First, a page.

According to the Generality Constraint, mental states with conceptual content must be capable of recombining in certain systematic ways. Drawing on empirical evidence from cognitive science, I argue that so-called analogue magnitude states violate this recombinability condition and thus have nonconceptualcontent. I further argue that this result has two significant consequences: it demonstrates that nonconceptualcontent seeps beyond perception and infiltrates cognition; and it shows that whether mental states have nonconceptualcontent is (...) largely an empirical matter determined by the structure of the neural representations underlying them. (shrink)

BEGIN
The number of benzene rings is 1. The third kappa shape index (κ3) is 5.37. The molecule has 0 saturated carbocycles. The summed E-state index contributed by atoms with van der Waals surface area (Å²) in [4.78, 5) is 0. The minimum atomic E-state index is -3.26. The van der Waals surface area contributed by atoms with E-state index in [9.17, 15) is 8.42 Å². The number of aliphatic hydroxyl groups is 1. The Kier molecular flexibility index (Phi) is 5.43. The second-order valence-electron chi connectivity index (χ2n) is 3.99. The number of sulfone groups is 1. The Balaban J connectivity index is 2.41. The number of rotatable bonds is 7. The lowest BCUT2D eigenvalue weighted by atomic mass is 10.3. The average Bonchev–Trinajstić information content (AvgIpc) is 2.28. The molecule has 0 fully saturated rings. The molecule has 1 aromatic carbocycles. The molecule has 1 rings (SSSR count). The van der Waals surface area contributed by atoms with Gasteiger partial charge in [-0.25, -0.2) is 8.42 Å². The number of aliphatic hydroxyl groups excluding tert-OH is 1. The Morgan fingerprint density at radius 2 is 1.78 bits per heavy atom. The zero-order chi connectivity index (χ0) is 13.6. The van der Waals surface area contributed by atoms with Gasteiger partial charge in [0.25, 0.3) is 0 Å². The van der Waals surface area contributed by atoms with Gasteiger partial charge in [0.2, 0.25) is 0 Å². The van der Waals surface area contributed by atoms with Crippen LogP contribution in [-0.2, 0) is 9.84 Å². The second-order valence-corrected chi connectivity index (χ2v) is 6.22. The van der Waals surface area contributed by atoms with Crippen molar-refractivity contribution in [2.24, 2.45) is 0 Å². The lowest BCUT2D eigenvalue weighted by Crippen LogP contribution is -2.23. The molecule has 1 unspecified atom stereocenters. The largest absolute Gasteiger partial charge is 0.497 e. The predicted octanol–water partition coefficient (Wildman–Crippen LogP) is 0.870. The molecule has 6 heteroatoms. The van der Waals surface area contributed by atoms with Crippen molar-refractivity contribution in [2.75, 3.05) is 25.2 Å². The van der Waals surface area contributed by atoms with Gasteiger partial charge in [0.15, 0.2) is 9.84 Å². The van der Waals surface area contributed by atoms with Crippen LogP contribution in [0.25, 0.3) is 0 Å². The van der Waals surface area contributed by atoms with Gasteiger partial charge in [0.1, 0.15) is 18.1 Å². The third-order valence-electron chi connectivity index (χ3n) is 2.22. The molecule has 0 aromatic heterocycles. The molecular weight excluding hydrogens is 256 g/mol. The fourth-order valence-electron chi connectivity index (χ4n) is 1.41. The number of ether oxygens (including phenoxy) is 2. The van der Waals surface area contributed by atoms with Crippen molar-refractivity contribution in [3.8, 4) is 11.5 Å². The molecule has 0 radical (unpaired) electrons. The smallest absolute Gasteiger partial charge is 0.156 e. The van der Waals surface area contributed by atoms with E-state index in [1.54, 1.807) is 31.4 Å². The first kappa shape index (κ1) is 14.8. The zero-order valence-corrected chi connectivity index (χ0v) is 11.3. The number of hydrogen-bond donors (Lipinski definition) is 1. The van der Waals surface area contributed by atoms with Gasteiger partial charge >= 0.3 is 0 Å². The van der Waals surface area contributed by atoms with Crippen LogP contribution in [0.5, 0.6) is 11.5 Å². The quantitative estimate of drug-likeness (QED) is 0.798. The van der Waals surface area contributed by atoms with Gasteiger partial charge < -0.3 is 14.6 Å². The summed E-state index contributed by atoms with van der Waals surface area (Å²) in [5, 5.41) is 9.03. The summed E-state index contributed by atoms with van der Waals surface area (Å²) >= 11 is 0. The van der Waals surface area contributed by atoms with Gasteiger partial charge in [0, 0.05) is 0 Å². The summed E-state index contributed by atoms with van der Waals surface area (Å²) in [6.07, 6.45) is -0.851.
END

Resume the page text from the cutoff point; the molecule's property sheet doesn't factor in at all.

Macpherson (Nous 40(1):82–117, 2006) argues that the square/regular diamond figure threatens representationalism, construed as the theory which holds that the phenomenal character is explained by the nonconceptualcontent of experience. Her argument is the claim that representationalism is committed to the thesis that differences in the experience of ambiguous figures, the gestalt switch, should be explained by differences in the NCC of perception of these figures. However, with respect to the square/regular diamond and some other ambiguous figure representationalism (...) fails to offer a unified account of how representational content makes them ambiguous. In this paper, I aim, first, to offer a representationalist account of ambiguous figures and, second, to examine and rebut Macpherson’s arguments. My main point is that in each ambiguous figure Macpherson discusses there are differences in representational content that can explain differences in phenomenal character or content. The representational differences are due to the ways the Cartesian frame of reference in which perceptual content is always cast cuts the figure, underlying different properties of the figure with respect to the axes of the Cartesian frame of reference. (shrink)